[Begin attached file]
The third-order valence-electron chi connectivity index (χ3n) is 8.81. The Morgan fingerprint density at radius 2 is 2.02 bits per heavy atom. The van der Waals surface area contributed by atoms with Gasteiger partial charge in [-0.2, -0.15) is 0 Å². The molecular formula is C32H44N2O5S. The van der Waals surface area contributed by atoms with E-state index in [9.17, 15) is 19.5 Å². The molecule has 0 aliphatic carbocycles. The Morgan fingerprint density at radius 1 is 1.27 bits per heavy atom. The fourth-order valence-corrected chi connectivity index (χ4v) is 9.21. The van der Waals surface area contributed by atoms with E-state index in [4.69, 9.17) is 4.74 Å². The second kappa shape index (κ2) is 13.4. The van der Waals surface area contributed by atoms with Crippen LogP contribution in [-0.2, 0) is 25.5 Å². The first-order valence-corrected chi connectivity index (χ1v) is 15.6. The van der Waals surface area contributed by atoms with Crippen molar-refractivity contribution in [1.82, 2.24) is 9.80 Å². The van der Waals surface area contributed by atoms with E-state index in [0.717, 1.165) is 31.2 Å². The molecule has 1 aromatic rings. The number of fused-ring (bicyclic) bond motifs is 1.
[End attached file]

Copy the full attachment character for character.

The third-order valence-electron chi connectivity index (χ3n) is 8.81. The Morgan fingerprint density at radius 2 is 2.02 bits per heavy atom. The van der Waals surface area contributed by atoms with Gasteiger partial charge in [-0.2, -0.15) is 0 Å². The molecular formula is C32H44N2O5S. The van der Waals surface area contributed by atoms with E-state index in [9.17, 15) is 19.5 Å². The molecule has 0 aliphatic carbocycles. The Morgan fingerprint density at radius 1 is 1.27 bits per heavy atom. The fourth-order valence-corrected chi connectivity index (χ4v) is 9.21. The van der Waals surface area contributed by atoms with E-state index in [4.69, 9.17) is 4.74 Å². The second kappa shape index (κ2) is 13.4. The van der Waals surface area contributed by atoms with Crippen LogP contribution in [-0.2, 0) is 25.5 Å². The first-order valence-corrected chi connectivity index (χ1v) is 15.6. The van der Waals surface area contributed by atoms with Crippen molar-refractivity contribution in [1.82, 2.24) is 9.80 Å². The van der Waals surface area contributed by atoms with E-state index in [0.717, 1.165) is 31.2 Å². The molecule has 1 aromatic rings. The number of fused-ring (bicyclic) bond motifs is 1.